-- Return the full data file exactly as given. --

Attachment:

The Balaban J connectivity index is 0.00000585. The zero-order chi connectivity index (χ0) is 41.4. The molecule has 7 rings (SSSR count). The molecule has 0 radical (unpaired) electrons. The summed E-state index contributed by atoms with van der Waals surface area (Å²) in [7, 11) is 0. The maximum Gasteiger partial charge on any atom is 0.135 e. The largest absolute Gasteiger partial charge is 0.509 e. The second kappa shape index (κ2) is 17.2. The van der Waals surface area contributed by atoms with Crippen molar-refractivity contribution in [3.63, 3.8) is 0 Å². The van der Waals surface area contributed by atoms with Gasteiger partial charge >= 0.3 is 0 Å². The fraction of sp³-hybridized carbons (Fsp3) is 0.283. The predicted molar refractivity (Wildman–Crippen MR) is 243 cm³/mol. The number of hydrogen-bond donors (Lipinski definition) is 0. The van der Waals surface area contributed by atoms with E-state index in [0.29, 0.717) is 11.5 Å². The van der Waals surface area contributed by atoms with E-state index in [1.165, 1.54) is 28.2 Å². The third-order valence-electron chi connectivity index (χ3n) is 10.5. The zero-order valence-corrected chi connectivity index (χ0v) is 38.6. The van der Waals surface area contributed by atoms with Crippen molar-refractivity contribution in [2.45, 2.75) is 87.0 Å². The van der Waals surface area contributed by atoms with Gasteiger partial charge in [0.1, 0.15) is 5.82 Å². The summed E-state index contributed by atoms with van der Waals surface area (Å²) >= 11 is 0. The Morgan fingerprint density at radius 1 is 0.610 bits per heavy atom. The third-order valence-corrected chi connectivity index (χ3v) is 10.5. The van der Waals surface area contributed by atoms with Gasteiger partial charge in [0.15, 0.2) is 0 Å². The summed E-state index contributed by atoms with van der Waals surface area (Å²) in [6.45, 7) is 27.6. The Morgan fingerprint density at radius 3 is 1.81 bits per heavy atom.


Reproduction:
The Balaban J connectivity index is 0.00000585. The zero-order chi connectivity index (χ0) is 41.4. The molecule has 7 rings (SSSR count). The molecule has 0 radical (unpaired) electrons. The summed E-state index contributed by atoms with van der Waals surface area (Å²) in [7, 11) is 0. The maximum Gasteiger partial charge on any atom is 0.135 e. The largest absolute Gasteiger partial charge is 0.509 e. The second kappa shape index (κ2) is 17.2. The van der Waals surface area contributed by atoms with Crippen molar-refractivity contribution in [3.63, 3.8) is 0 Å². The van der Waals surface area contributed by atoms with Gasteiger partial charge >= 0.3 is 0 Å². The fraction of sp³-hybridized carbons (Fsp3) is 0.283. The predicted molar refractivity (Wildman–Crippen MR) is 243 cm³/mol. The number of hydrogen-bond donors (Lipinski definition) is 0. The van der Waals surface area contributed by atoms with E-state index in [0.29, 0.717) is 11.5 Å². The van der Waals surface area contributed by atoms with E-state index in [1.165, 1.54) is 28.2 Å². The third-order valence-electron chi connectivity index (χ3n) is 10.5. The zero-order valence-corrected chi connectivity index (χ0v) is 38.6. The van der Waals surface area contributed by atoms with Crippen molar-refractivity contribution in [2.45, 2.75) is 87.0 Å². The van der Waals surface area contributed by atoms with Gasteiger partial charge in [0.1, 0.15) is 5.82 Å². The summed E-state index contributed by atoms with van der Waals surface area (Å²) >= 11 is 0. The Morgan fingerprint density at radius 1 is 0.610 bits per heavy atom. The third-order valence-corrected chi connectivity index (χ3v) is 10.5. The van der Waals surface area contributed by atoms with Gasteiger partial charge in [0.15, 0.2) is 0 Å². The summed E-state index contributed by atoms with van der Waals surface area (Å²) in [6.45, 7) is 27.6. The Morgan fingerprint density at radius 3 is 1.81 bits per heavy atom.